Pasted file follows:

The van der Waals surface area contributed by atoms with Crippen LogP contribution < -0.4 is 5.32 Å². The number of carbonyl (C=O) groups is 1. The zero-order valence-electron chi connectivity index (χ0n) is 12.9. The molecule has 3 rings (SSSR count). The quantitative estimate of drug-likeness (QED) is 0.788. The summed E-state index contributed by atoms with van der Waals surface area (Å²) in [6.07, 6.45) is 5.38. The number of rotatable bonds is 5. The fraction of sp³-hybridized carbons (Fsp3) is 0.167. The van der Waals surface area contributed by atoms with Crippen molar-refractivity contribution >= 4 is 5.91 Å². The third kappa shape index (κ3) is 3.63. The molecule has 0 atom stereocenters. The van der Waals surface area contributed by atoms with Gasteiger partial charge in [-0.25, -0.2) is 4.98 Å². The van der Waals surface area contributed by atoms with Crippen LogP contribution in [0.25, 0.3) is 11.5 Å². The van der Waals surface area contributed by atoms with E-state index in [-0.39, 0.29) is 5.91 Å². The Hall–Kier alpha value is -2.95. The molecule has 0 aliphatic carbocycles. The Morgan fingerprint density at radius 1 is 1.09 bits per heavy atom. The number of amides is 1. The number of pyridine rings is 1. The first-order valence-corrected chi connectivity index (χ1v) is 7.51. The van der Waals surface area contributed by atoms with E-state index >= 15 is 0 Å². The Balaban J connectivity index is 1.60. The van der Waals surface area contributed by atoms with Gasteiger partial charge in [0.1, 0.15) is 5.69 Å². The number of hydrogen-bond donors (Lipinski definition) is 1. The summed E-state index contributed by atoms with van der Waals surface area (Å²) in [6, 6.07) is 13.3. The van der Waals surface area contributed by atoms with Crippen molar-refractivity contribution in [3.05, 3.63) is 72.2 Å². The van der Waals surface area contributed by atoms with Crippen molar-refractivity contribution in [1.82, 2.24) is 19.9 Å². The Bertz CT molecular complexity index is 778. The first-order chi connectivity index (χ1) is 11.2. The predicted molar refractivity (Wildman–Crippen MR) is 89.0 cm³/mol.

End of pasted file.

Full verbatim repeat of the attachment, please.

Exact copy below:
The van der Waals surface area contributed by atoms with Crippen LogP contribution < -0.4 is 5.32 Å². The number of carbonyl (C=O) groups is 1. The zero-order valence-electron chi connectivity index (χ0n) is 12.9. The molecule has 3 rings (SSSR count). The quantitative estimate of drug-likeness (QED) is 0.788. The summed E-state index contributed by atoms with van der Waals surface area (Å²) in [6.07, 6.45) is 5.38. The number of rotatable bonds is 5. The fraction of sp³-hybridized carbons (Fsp3) is 0.167. The van der Waals surface area contributed by atoms with Crippen molar-refractivity contribution >= 4 is 5.91 Å². The third kappa shape index (κ3) is 3.63. The molecule has 0 atom stereocenters. The van der Waals surface area contributed by atoms with Gasteiger partial charge in [-0.25, -0.2) is 4.98 Å². The van der Waals surface area contributed by atoms with Crippen LogP contribution in [0.25, 0.3) is 11.5 Å². The van der Waals surface area contributed by atoms with E-state index in [-0.39, 0.29) is 5.91 Å². The Hall–Kier alpha value is -2.95. The molecule has 0 aliphatic carbocycles. The Morgan fingerprint density at radius 1 is 1.09 bits per heavy atom. The number of amides is 1. The number of pyridine rings is 1. The first-order valence-corrected chi connectivity index (χ1v) is 7.51. The van der Waals surface area contributed by atoms with E-state index >= 15 is 0 Å². The Balaban J connectivity index is 1.60. The van der Waals surface area contributed by atoms with Gasteiger partial charge in [0.1, 0.15) is 5.69 Å². The number of hydrogen-bond donors (Lipinski definition) is 1. The summed E-state index contributed by atoms with van der Waals surface area (Å²) in [6, 6.07) is 13.3. The van der Waals surface area contributed by atoms with Crippen molar-refractivity contribution in [3.05, 3.63) is 72.2 Å². The van der Waals surface area contributed by atoms with Crippen molar-refractivity contribution in [1.82, 2.24) is 19.9 Å². The Bertz CT molecular complexity index is 778. The first-order chi connectivity index (χ1) is 11.2. The predicted molar refractivity (Wildman–Crippen MR) is 89.0 cm³/mol.